Generous member discounts at AFS and GAFS events such as the triennial aquaculture and fisheries forums and other AFS conferences, workshops and forums. What you will get from becoming a member of GAFS:

  • Opportunity to take a leadership role by nominating for the GAFS Executive Committee
  • Voting rights in electing GAFS, and AFS officers
  • Chance to contribute to and receive periodic the GAFS Newsletter, AFS Newsletter, special interest news and information on gender in aquaculture and fisheries, including through social media
  • Access to a strong, participatory community of like-minded people committed to the objectives of GAFS and AFS, including senior experts and mentors
  • Ability to advance research and practice in gender and women’s issues in aquaculture and fisheries
  • Access to  with other like-minded organisations regionally and globally

MARE & Oceans Past: Proposal for gender panel

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Mariscodoras (shellfish gatherers) of Galicia. Photo: @AKTEA

For the 2017 MARE Conference 2017 (People & the Sea IXDealing with Maritime Mobilities), Katia Frangoudes and colleagues propose a panel – are you interested in taking part?

Date: 5-7 July, 2017, University of Amsterdam, the Netherlands

Panel title: From Past to Present Gender/women relations within coastal and fisheries Communities

Panel proposal to the conference People and the Sea 9: dealing with maritime mobilities, Amsterdam 5-7 of July, 2017.

Panel Organise by Katia Frangoudes, Siri Gerrard, Danika Kleiber, Cristina Pita

Panel abstract:

The coastal areas and communities have experienced major changes over recent decades. Some are under pressure by the rapid development and urbanisation, industrialisation, climate change, mass tourism, etc. Others have suffered economic depression as the activities that traditionally sustained coastal communities become increasingly unsustainable. These changes had economic impacts on the fishing; aquaculture and others related activities and modified the social role within coastal societies, with new social organisations and cultural processes emerging in coastal areas.

Research on gender and gender relations, as well as on women, in fisheries and aquaculture and their role in communities is not abundant. And this despite the fact that change has impacted men and women differently, the construction of gender and gender relations has consequences on the division of labour in fisheries, in coastal communities and also in the relationships in the community.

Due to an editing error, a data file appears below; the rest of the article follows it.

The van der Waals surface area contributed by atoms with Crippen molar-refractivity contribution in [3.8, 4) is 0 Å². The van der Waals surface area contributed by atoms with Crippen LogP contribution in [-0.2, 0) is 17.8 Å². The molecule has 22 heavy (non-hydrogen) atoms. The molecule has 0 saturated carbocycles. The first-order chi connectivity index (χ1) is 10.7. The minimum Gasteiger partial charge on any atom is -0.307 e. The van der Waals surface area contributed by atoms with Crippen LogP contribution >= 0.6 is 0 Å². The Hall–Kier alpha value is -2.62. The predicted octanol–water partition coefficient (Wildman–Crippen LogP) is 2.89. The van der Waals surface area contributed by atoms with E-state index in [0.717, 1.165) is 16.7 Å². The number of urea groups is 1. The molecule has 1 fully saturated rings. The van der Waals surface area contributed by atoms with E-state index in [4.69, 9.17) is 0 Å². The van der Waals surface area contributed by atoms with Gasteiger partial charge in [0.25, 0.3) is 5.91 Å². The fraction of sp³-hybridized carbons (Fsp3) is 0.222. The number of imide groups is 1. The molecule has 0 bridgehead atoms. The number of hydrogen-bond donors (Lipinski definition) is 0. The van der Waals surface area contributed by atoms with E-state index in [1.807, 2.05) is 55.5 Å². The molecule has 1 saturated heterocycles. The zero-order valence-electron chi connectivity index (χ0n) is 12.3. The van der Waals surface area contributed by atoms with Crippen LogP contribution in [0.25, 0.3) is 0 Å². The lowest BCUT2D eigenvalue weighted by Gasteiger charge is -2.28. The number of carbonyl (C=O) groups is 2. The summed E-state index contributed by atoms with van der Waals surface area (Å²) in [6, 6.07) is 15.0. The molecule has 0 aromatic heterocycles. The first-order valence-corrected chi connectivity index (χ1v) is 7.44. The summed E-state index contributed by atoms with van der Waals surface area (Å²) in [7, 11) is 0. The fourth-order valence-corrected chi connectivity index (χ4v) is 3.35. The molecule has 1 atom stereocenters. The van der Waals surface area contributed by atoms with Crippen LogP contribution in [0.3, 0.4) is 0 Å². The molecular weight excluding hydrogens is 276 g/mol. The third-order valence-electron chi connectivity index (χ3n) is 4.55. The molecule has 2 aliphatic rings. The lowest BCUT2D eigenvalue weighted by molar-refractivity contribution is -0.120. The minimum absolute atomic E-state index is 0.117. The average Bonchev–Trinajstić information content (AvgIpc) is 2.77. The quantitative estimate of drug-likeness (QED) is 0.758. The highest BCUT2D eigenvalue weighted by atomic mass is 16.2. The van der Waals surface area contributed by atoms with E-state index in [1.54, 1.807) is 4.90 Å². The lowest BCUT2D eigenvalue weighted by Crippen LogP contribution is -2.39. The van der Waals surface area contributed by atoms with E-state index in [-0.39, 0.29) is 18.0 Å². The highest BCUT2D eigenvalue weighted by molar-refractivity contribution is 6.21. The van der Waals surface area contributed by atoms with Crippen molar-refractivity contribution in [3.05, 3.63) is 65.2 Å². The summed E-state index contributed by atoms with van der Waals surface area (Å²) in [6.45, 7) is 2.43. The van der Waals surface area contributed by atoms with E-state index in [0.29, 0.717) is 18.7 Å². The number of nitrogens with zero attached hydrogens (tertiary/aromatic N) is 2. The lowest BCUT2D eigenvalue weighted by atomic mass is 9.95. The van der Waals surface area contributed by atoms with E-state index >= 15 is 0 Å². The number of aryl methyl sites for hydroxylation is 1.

The interconnection between gender relations, work and community can include many topics and can vary from place to place dependent on the history, “materialities”, social and cultural conditions. Coastal and gender studies can be valuable for research, and for the economic and social development of coastal communities, and fishery related activities and work. So gender relations and communities can be studied in many ways, the propose panel aims to bring together scientists, practitioners, .working on the following themes: gender migration/immigration, changes in job opportunities (eg. paid and unpaid contribution of women in fisheries and aquaculture), women’s organisations and participation in the public sphere, property rights in fisheries and aquaculture, gender and climate changes, women’s capacity building, etc…

Note: The panel is organizing by the TBTI (Too Big to Ignore) cluster on women/gender in fisheries and aquaculture and the Working group Gendered Oceans Past Platform. If you wish to be part of this panel please send your send your abstract Katia Frangoudes Katia.Frangoudes@univ-brest.fr before the 27 of January. We need to know if we ask for one panel or more… in depends on the number of interested participants.

First UNEP report on Gender and the Environment

2016-ggeoThe United Nations Environment Programme (UNEP) has released the 2016 Global Gender and Environment Outlook report.

This first ever such report uses a drivers-pressures-states-impacts-responses approach to summarise available information and make an attempt to address four policy questions:

  • What social forces are producing the changes seen in  the environment, and are they gender-dependent?
  • What are the large-scale consequences of ongoing environmental changes for social systems and human security, and are these consequences gender-differentiated?
  • What do future projections and outlooks look like, are they gender-differentiated, and will there be different outcomes for women and men?